Essential Hotel Marketing Strategies to Gain More Bookings

This is a guest blog by Melisa Marzett. Melisa reached out to me via email wanting to contribute to the Boostly Blog. She is working for online cv helper at the moment and is looking to expand her portfolio. I asked her to put together something for the Boostly Community and she did not disappoint. In her article, she talks about hotel marketing strategies to gain more bookings.

The significance of tourism

Tourism plays an increasingly important role in the British national economy. Now about six million foreign tourists come to England every year. By 1975, they expected to increase this figure to ten million. This implies the need for the rapid construction of hotels and the development of hotel buildings of a new type. “I feel more like a host, receiving guests, than a manager of a commercial enterprise.” In these words, the director of a hotel expressed the main thing that distinguishes a good hotel from a bad one, in whatever country it is located. Besides comfort and hospitality, every visitor must first be sure that he will find where to stay.

Only in the 1960s in England began to accelerate the construction of new hotels. Previously, England built only a little. They have gradually reduced the total number of hotel rooms as they demolish or convert old hotels into furnished apartments. By 1967, however, new hotels began to appear in most major provincial cities. London already built such luxurious giants as Hilton, Royal Garden and Royal Lancaster.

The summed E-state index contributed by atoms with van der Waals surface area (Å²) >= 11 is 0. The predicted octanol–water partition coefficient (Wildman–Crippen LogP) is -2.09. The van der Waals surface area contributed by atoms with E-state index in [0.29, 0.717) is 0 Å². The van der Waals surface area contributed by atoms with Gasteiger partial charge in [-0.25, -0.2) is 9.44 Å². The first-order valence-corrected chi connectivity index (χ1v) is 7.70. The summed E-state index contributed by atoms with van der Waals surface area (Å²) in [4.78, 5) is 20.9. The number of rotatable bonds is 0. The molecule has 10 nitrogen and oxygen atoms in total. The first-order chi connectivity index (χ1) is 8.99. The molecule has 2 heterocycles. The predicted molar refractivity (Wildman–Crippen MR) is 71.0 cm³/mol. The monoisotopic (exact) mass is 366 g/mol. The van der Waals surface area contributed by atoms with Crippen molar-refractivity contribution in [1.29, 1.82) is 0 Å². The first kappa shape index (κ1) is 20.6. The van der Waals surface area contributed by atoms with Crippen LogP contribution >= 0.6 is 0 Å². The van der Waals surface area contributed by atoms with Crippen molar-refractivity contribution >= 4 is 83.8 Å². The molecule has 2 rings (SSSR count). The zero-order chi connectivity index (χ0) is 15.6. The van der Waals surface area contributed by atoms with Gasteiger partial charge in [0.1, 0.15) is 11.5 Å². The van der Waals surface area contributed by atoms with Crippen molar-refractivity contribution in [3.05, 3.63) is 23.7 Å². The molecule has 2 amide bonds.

More hotel businesses came up to London

Since then, businesses started to build or start several dozens of new hotels and motels in different parts of the country. Among them are very impressive buildings. For example, the 23-storey building on the English Channel in Dover and the Glasgow Airport Hotel is the first British hotel directly connected to the air terminal. Passengers are under the roof from the moment they enter the building airport terminal. Businesses planned to built nearly 300 hotels by 1975.

These figures do not include London, where they conduct the construction of hotels more intensively than in any period in the last hundred years. It is estimated that approximately 80% of all visitors from abroad spend some time in the capital. In the next four years, at least 20,000 more hotel rooms will be required in central London. Among the fifteen hotels built here in 1970 are the luxurious new Barkley on Knightsbridge (the old hotel of the same name was on Piccadilly) and Sherlock Holmes, located, as one would expect, on Baker Street. Another 140 hotels are in the design or construction stage.

Hotel bed

The rise of the hotel industry